Sunday, January 25, 2009

Winter Sunday Evening

Just put a few more logs into the woodstove before heading upstairs to bed. So many books and seed catalogues on my bedside stand that if I roll over too far and hit the stand, the carefully balanced stack crashes to the floor. On the top of that stack is a fascinating book which I am now reading entitled Dirt: The Erosion of Civilizations by David Montgomery, a geologist at the University of Washington. Montgomery spends much time discussing early working landscapes and how cultures often disappeared because of soil depletion or climate change. I have scanned forward into the book a bit to see that he discusses land reform and how land has affected this country and legislation. I am now reading about how the Chinese addressed land issues in earlier millenia. For instance, according to Montgomery, "the Yao dynasty (2357-2261 B.C.) based taxation on a soil survey that recognized nine distinct types of dirt." When one considers how land is taxed in Vermont - views, location, and criteria other than dirt, I wonder if taxes might rise significantly for all those corn spreads in those beautiful river bottom lands.

Over the past thirty or so years, I have sadly watched beautiful farmland slowly fall into decline and either grow up to puckerbrush or slowly be sliced, graded and traded into some form of tract housing because the land "perced." So often the land between the homes becomes a mowed landscape, often without a vegetable garden cut somewhere into the turf.

As we sat at lunch today, I thought about the number of people in the village who still had a summer garden and there were very few who still planted one. As I tried to remember driving out on the back roads in Town, I recalled far fewer vegetable gardens than there once were thirty, forty years ago. Considering our present economy and how far worse it might devolve, I wonder what it's going to take to motivate people to again have a garden to produce food for not only the summer but to hedge in some small way for the winter.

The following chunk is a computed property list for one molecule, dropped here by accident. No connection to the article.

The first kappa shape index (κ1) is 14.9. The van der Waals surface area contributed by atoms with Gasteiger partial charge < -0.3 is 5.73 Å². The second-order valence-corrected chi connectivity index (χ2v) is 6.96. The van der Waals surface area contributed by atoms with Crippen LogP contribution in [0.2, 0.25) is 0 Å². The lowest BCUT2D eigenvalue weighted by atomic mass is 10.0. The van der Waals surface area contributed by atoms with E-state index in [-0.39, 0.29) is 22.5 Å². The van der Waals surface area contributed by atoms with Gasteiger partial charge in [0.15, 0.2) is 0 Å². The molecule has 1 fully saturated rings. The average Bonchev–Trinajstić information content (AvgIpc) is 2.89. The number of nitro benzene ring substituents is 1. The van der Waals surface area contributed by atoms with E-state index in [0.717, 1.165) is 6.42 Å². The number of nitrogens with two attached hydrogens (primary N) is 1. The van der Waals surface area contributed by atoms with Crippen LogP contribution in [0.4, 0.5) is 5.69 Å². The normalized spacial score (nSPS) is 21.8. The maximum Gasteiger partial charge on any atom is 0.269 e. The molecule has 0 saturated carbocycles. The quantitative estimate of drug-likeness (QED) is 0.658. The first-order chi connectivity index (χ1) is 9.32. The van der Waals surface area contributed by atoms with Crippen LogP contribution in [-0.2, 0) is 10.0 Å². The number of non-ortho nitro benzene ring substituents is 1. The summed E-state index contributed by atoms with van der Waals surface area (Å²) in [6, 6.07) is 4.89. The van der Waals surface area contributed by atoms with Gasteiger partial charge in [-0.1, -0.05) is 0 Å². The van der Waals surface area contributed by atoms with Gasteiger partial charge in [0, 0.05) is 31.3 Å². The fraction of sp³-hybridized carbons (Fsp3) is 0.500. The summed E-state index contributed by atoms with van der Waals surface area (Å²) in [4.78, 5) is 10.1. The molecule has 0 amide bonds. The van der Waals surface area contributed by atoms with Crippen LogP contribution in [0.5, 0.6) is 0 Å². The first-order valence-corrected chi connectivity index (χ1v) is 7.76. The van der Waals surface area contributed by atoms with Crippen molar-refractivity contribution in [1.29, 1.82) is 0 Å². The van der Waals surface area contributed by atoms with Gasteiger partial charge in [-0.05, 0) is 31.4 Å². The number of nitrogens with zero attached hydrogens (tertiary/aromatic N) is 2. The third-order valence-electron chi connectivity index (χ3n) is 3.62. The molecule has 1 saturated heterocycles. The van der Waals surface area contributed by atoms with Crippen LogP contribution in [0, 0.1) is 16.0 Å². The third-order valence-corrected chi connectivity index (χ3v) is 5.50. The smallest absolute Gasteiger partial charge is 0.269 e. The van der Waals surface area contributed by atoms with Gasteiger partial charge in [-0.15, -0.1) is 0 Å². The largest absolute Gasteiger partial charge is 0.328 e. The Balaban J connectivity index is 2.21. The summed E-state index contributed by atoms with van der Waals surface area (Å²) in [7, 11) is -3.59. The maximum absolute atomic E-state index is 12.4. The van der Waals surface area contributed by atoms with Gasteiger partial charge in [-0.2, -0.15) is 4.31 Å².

The decline of the village center, the questionable convenience of the automobile, availability of out-of-season food in markets which has been shipped in from who knows (cares) where...
How far can education deliver us from this weakened state of non-productive consumerism?
Anyway, back to Dirt.



The taxation system based on types of soil is fascinating. One of my former neighbors in Castleton traces his family back to the first families in town. One of his fields was directly across the road from my house and I watched annually his "better living through chemistry" style farming on visibly depleted dirt. My limited understanding of a more wholistic agriculture (gleaned from "academically" trained friends, Green Mt. College alums) wouldn't classify it as "soil".

Western Rutland county, is a hot bed of small organic farming, in part thanks to GMC. It is a sad joke amongst these farmers, old and young, that Charlie B. is the "only farmer who sells his topsoil"....

docjohn said...

I was struck by that tax system concept. The chemical model is essentially wrong, very wrong and
large scale farming is addicted to it. I recall the agronomist Wes Jackson in a lecture at UVM relating how the drinking water in entire counties in the midwest has been rendered undrinkable because of the long-term and pervasive use of chemicals, be they fertilizer or herbicides. What does it take for a paradigm shift to replace big industry with a healthier scale of food production. GMC and many small networks in this State are way out ahead, yet, most of the food in commercial markets here comes from larger scale production farming.

Clair said...

If the economy keeps going down, we may see a rise in what used to be called "Victory Gardens." And of course, the farmers here, in the Great Depression, were poor and mostly self-sustaining to begin with. They, for the most part, weathered everything without life-shattering changes. The CFV stuff shows a huge rise in farmers' markets. And this would indicate a similar rise in the number of people creating gardens to feed these markets. Let's hope this trend continues.

docjohn said...

Yes indeed, the farmer's markets have been increasing as has the quality and variety of food and other locally produced goods. I would also advocate that individuals plant some food if they have even the smallest plot of land. XXX to huge lawns!